If you reach indigence, what happens to your spouse if he/she outlives you? Have you thought this through? What ends up happening following your approach is that you and/or your spouse fall as a burden on the family. I've seen it happen. In fact, my neighbors are in that exact situation having to foot the bill for a parent in a nursing home. It's not fair and not the right thing to do to your family.

Mitchell777
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Re: Expect to spend $2.6M on healthcare?

Post by Mitchell777 » Tue Aug 15, 2017 6:03 am

visualguy wrote:
Mon Aug 14, 2017 3:17 pm
Mitchell777 wrote:
Mon Aug 14, 2017 12:55 pm
If you need nursing home care (not assisted living), and you choose a facility that accepts Medicaid, you need enough money to private pay for 2 or 3 years to get into a "decent" facility. That can be $8K to $12K per month. That number can differ slightly depending on area of the country. After that Medicaid would kick in (after much paper work), although most people by then either go home or die (mostly the latter). Although I've heard stories of the facility kicking you out of your room and moving you to a sub par area of the facility, I've never seen it happen. I respect the opinions about pushing your expenses onto others, but personally I was not willing to work years longer so I could, if needed, pay private pay a nursing home for 5 to 10 years, especially since it's a low probability (I did not say zero) of needing care for that long.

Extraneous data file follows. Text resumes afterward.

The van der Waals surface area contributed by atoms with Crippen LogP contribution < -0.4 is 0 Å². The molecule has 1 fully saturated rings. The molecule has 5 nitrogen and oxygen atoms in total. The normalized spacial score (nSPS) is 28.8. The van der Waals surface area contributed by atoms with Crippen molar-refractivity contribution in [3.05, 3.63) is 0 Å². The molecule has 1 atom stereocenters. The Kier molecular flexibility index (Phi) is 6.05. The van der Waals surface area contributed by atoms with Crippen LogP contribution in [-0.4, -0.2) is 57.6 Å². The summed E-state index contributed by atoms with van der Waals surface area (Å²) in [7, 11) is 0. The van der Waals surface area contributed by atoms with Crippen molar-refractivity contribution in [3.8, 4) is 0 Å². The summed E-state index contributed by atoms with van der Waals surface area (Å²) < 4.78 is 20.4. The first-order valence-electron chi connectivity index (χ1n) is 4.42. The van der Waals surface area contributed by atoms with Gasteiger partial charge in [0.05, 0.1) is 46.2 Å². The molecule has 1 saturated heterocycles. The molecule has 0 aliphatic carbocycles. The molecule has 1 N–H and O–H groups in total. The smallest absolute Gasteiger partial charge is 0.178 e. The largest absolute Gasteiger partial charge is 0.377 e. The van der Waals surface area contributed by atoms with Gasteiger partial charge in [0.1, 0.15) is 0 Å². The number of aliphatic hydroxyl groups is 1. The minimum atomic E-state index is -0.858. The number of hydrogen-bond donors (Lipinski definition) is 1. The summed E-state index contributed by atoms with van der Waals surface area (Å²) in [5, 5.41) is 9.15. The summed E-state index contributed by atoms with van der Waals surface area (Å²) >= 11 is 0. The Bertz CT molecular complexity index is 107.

It's still a lot of money even if you assume less than 5 years, and you need to plan for it... Also, both husband and wife may need to go to a nursing home, either at the same time, or one first and then the other. The one who goes later may go many years later, and you don't want a situation where the first to go eats up the money needed by the second to go. Again, all this needs to be taken into account.

Assisted living is of course another possibility which requires significant resources.